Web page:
FOR THE second straight season, the Manchester Babe Ruth Baseball League in 2014 will host a regional tournament.

League president Gary Ulbin corfirmed this week his league will host the 15-year-old New England Regional Tournament Aug. 2-7 at Gill Stadium.

This past summer, Manchester hosted the regional tournament for 13-year-olds, and Ulbin said the feedback he received was positive.

"The regional tournament directors and many of the coaches from teams in the tournament were very complimentary," he said. "The coaches said they loved playing at Gill Stadium, and the directors were very happy. The Manchester Parks and Recreation Department also went above and beyond their duty to prepare the field for our tournament."

Ulbin said he submitted the bid to host the 15-year-olds' tournament during the regional for the 13s.

"Norm Messier, the regional Babe Ruth commissioner, was here, and I told him we were interested in hosting the 15-year-old regionals," said Ulbin. "He's been to Manchester many times, and he knows we have a history of hosting tournaments and running them well."

This year, the 14-year-old Mickey Hanagan All-Stars earned a Babe Ruth World Series trip to Moses Lake, Wash. The nucleus of that all-star team will be back next year playing for the 15-year-old Tom Woodlock All-Stars.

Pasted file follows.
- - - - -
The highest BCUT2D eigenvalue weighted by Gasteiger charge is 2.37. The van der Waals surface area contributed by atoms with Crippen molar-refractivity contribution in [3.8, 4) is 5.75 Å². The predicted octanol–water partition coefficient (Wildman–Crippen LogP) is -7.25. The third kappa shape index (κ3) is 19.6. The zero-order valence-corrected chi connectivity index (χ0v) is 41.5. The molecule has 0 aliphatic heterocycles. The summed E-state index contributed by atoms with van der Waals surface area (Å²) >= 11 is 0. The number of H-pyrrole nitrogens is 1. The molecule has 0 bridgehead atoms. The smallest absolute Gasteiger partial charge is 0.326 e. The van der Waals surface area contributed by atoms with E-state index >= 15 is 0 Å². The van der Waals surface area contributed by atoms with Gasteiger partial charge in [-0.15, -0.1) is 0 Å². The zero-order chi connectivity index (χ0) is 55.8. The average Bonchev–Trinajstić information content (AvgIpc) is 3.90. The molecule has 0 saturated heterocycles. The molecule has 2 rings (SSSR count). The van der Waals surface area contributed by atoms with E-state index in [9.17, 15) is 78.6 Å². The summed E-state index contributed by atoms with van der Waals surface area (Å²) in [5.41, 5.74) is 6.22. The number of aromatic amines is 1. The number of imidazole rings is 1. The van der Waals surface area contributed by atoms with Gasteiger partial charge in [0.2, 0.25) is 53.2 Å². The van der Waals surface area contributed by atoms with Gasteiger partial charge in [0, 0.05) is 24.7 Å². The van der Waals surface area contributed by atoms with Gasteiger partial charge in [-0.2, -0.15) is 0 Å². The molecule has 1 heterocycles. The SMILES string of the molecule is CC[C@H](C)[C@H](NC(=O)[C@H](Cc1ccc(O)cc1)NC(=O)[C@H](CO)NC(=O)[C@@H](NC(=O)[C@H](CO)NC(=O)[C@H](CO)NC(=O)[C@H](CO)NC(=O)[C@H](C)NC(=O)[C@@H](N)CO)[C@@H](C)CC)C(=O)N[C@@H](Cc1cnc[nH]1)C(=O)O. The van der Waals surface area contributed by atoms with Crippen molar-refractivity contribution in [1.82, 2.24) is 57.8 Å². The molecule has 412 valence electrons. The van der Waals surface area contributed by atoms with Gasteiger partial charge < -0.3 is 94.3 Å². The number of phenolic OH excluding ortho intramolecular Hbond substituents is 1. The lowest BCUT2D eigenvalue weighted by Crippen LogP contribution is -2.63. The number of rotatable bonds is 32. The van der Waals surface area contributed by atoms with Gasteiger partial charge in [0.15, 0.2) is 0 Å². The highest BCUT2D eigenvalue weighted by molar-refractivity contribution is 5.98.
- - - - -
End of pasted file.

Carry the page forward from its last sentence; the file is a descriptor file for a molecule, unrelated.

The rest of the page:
"I'm not going to deny that part of the reason we wanted to host the 15-year-old regional tournament was because we were going to have a talented team at that level," said Ulbin. "Manchester fans will get a chance to see (the local kids) play at Gill Stadium, and hopefully the homefield advantage will help them get back to the World Series next year."

Ulbin said attendance for the 13-year-olds' regional didn't meet his expectations.

"Our Lebel team got eliminated in two games and our other state team, Bedford, got eliminated in three games," said Ulbin. "I believe more people will come out next summer to watch the older kids play. The fact we just went to the World Series and are returning most of the players certainly will draw more people to the regionals."


ULBIN said he won't know until April whether Manchester will continue to run the Ray Lebel League for 13-year-olds.

"Our registration numbers were down last year, and we were able to field only three 13-year-old teams," he said. "We had to schedule some games with Bow to fill out our schedule."

In 2009, Ulbin said, 188 kids played baseball for his league. Last year, the number dwindled to 153.

"The main reason for the low number is because registration is also down on the Little League level in Manchester," said Ulbin. "We won't know anything until we hold our registration and see how many kids try out. If we fall below this year's number, we may have to drop the 13-year-old Ray Lebel League and go exclusively with the 13- to 15-year-old Tom Woodlock League. Time will tell."

"City Sports" is published Saturdays in the New Hampshire Union Leader. Email staff reporter John Habib at